Tactical review: Heidelberg United v Bayside United

by Chor Lai 0

Chors Whiteboard

The starting lineups:

Heidelberg v Bayside lineup

Heidelberg United fielded the same starting 11 as in their previous games against FC Bulleen Lions and Geelong Galaxy United, with the exception of Lisa Fonua replacing Daniella Galluccio at centre back.

Bayside set up in a 4-3-3, with a pacy front three of Cristina Cardaci, Jess Au, and Emily Harbis looking to stretch the Heidelberg defence.

With both teams playing very mobile forward lines, both teams looked to isolate their quick forwards against the opposition defence by playing early balls for their forwards to run onto.

While Bayside showed a little more variation by occasionally building up through midfield, the temptation for both teams to play long resulted in frequent turnovers of possession and very few clear cut chances in the opening 60 minutes.

Let’s have a look at particular patterns that occurred during the game.

Bayside left space between the lines but Heidelberg didn’t use it.

As a result of the many early passes in behind, the midfield zone became stretched. However, Sidney Allen’s positioning as the number 10 meant Heidelberg found it difficult to build through midfield.

Allen has shown a tendency to move towards the ball in order to get involved. This is sometimes detrimental to the team shape, by drawing markers and consequently closing off better passing lanes. Here, Marie Fonua carries the ball out of defence, and Allen makes a run (yellow arrow) to receive between the lines. Fonua passes to her (black arrow).

Allen is tightly marked by Kirstie Shearing, who wins the ball.

Consider the alternative. If Allen stayed in her original position (yellow circle), this keeps the passing lane open for Fonua to instead pass to Steph Galea or Holly Boldiston dropping into the huge space between the lines. By dropping in, Galea or Boldiston can create a 2v1 situation with Allen against Shearing between the lines, and potentially set Allen facing forward against a backpedalling Bayside defence.

Similarly, in this moment Allen moves wide to assist Galea instead of going for the more dangerous space (yellow circle) and giving Shearing a decision – to go for the ball or track Allen’s run. Instead, by moving wide, Allen makes it easier for Shearing to defend, with the Bayside midfielder pressing Allen against the sideline.


Bayside build-up well but lack the finishing touch

Bayside showed a tendency to attack down their left, with Melissa Maizels preferring to pass to Sarah Walsh when possible and Emily Harbis then coming short (white arrow) to allow Lucy Richards to overlap (blue arrow).

Harbis’ movement had the effect of creating a 4v3 and allowing Bayside an easier central midfield build-up. On the opposite side, Zoe Austen was more conservative in her positioning than Richards, and generally left the attacking duties on the right wing to Cardaci.

As can be better seen in the image below, Harbis and Richards’ rotation gives Elly Torre a difficult decision. Tracking Harbis short allows Richards to get in behind, whereas leaving Harbis’ run untracked means Harbis is free between the lines to receive a pass. Here, Torre chooses the lesser of two evils and holds her position, allowing her to defend Walsh’s ball in behind for Richards.

While not averse to knocking long balls into the channels for their quick front three to chase, Bayside generally tried to build through midfield, before trying to release Cardaci or Richards on the overlap. The build-up generally was successful, with Margot Robinne having a free role in midfield to find space to receive passes, and using her strength and technique to beat her marker 1v1.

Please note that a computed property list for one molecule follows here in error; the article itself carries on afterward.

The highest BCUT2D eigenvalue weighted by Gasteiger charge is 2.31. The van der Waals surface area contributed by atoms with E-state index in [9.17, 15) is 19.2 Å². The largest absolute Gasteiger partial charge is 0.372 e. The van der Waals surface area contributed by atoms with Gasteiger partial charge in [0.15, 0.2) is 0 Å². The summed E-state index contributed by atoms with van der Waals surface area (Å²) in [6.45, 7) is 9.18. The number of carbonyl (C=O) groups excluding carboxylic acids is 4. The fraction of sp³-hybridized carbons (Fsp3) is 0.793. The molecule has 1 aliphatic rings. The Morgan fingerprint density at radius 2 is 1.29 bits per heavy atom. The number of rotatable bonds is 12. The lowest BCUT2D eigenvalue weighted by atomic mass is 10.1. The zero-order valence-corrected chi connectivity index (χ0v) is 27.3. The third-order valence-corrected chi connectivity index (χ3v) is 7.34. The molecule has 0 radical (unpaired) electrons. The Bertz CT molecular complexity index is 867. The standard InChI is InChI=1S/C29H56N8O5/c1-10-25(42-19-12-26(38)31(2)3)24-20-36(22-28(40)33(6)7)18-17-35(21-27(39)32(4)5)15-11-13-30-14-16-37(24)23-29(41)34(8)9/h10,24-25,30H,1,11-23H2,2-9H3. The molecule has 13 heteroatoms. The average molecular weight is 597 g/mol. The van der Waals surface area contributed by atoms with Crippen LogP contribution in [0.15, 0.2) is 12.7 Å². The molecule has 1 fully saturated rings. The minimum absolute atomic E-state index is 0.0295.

The downside to Robinne playing deep as the creative presence meant that Bayside weren’t able to rely on her finishing ability in the box. Furthermore, if Robinne was marked, this forced Bayside to play long towards Au, who offers speed in behind but not hold-up play. Here, Walsh is pressured by Galea and therefore elects to go long towards Au (offscreen), who loses her duel against the Heidelberg defenders.

Attacking variation brings Heidelberg joy

For a game that lacked meaningful creativity in open play, it was perhaps unsurprising that the opening goals came from mistakes. The first goal in the 62nd minute came from a misplaced Heidelberg backpass, while Bayside conceded the equaliser in the 70th minute by leaving Galea’s rebound and allowing Melissa Garcia to tap in unchallenged.

In the final quarter of the game, Heidelberg started running at the Bayside defence. This change of approach was overdue; for the previous 75 minutes, the Bayside defence were dealing reasonably well with the balls in behind that Heidelberg had been playing. Now having to defend against runners, Bayside’s defenders were drawn out of position.

The first image shows the build-up to Heidelberg’s second goal. Ellen Turner receives the ball and drives past Austen (yellow arrow) at speed. This forces Molly Burke to cover her (white arrow) instead of helping Walsh cover Garcia (blue arrow). Garcia is then left 1v1 against Walsh and is able to convert Turner’s low cross.

Shortly after, in the 79th minute, Allen is again in space – she dribbles at speed and plays Galea in. Galea’s cross however has too much on it for Holly Boldiston to reach it at the far post. 

The second image shows Heidelberg’s third goal. Allen is able to latch onto a high ball, and runs across the Bayside defensive line who are suddenly having to adjust position. With Burke again being drawn to help Walsh, Emma Langley is left unmarked and is able to finish past Maizels.

Missed the game? Watch the full replay on YouTube on the NPL Victoria channel.

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